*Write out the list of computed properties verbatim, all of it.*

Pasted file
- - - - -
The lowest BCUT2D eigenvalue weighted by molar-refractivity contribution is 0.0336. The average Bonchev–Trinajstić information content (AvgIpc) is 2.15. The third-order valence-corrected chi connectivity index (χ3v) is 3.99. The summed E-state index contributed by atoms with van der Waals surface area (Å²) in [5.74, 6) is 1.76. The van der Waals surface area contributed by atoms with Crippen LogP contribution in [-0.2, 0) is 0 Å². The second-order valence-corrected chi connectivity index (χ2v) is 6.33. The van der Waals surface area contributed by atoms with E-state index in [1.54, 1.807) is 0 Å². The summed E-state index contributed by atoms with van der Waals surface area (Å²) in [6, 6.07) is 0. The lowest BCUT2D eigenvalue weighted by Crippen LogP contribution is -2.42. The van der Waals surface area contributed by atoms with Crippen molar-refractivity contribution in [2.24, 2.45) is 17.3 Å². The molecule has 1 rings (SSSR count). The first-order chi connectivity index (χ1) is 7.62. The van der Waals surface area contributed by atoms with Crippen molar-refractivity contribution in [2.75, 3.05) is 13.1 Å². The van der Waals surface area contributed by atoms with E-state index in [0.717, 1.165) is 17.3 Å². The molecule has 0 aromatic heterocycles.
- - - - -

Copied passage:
The lowest BCUT2D eigenvalue weighted by molar-refractivity contribution is 0.0336. The average Bonchev–Trinajstić information content (AvgIpc) is 2.15. The third-order valence-corrected chi connectivity index (χ3v) is 3.99. The summed E-state index contributed by atoms with van der Waals surface area (Å²) in [5.74, 6) is 1.76. The van der Waals surface area contributed by atoms with Crippen LogP contribution in [-0.2, 0) is 0 Å². The second-order valence-corrected chi connectivity index (χ2v) is 6.33. The van der Waals surface area contributed by atoms with E-state index in [1.54, 1.807) is 0 Å². The summed E-state index contributed by atoms with van der Waals surface area (Å²) in [6, 6.07) is 0. The lowest BCUT2D eigenvalue weighted by Crippen LogP contribution is -2.42. The van der Waals surface area contributed by atoms with Crippen molar-refractivity contribution in [2.24, 2.45) is 17.3 Å². The molecule has 1 rings (SSSR count). The first-order chi connectivity index (χ1) is 7.62. The van der Waals surface area contributed by atoms with Crippen molar-refractivity contribution in [2.75, 3.05) is 13.1 Å². The van der Waals surface area contributed by atoms with E-state index in [0.717, 1.165) is 17.3 Å². The molecule has 0 aromatic heterocycles.